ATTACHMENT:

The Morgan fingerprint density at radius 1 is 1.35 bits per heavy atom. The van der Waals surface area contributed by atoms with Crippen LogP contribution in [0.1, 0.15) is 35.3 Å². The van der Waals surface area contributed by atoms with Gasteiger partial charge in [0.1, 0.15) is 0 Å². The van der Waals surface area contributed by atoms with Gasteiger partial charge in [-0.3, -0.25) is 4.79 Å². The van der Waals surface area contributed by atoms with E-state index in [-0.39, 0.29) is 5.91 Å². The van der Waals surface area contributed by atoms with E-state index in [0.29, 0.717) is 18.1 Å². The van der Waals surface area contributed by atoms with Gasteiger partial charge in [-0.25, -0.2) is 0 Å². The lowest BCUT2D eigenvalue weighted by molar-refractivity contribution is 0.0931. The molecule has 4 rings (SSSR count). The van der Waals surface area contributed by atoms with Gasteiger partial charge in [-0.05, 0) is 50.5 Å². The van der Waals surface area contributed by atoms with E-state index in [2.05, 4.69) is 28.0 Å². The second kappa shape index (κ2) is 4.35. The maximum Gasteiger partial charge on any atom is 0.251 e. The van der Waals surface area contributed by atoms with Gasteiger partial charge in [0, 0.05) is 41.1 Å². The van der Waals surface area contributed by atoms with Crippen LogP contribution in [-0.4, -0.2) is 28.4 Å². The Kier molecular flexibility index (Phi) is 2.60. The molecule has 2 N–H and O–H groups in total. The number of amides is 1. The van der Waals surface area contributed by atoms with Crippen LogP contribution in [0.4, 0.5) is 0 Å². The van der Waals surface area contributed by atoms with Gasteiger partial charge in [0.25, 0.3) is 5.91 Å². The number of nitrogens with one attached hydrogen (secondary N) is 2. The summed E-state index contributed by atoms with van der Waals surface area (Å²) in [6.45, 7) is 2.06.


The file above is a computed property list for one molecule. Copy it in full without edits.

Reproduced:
The Morgan fingerprint density at radius 1 is 1.35 bits per heavy atom. The van der Waals surface area contributed by atoms with Crippen LogP contribution in [0.1, 0.15) is 35.3 Å². The van der Waals surface area contributed by atoms with Gasteiger partial charge in [0.1, 0.15) is 0 Å². The van der Waals surface area contributed by atoms with Gasteiger partial charge in [-0.3, -0.25) is 4.79 Å². The van der Waals surface area contributed by atoms with E-state index in [-0.39, 0.29) is 5.91 Å². The van der Waals surface area contributed by atoms with E-state index in [0.29, 0.717) is 18.1 Å². The van der Waals surface area contributed by atoms with Gasteiger partial charge in [-0.25, -0.2) is 0 Å². The lowest BCUT2D eigenvalue weighted by molar-refractivity contribution is 0.0931. The molecule has 4 rings (SSSR count). The van der Waals surface area contributed by atoms with Gasteiger partial charge in [-0.05, 0) is 50.5 Å². The van der Waals surface area contributed by atoms with E-state index in [2.05, 4.69) is 28.0 Å². The second kappa shape index (κ2) is 4.35. The maximum Gasteiger partial charge on any atom is 0.251 e. The van der Waals surface area contributed by atoms with Gasteiger partial charge in [0, 0.05) is 41.1 Å². The van der Waals surface area contributed by atoms with Crippen LogP contribution in [-0.4, -0.2) is 28.4 Å². The Kier molecular flexibility index (Phi) is 2.60. The molecule has 2 N–H and O–H groups in total. The number of amides is 1. The van der Waals surface area contributed by atoms with Crippen LogP contribution in [0.4, 0.5) is 0 Å². The van der Waals surface area contributed by atoms with Gasteiger partial charge in [0.25, 0.3) is 5.91 Å². The number of nitrogens with one attached hydrogen (secondary N) is 2. The summed E-state index contributed by atoms with van der Waals surface area (Å²) in [6.45, 7) is 2.06.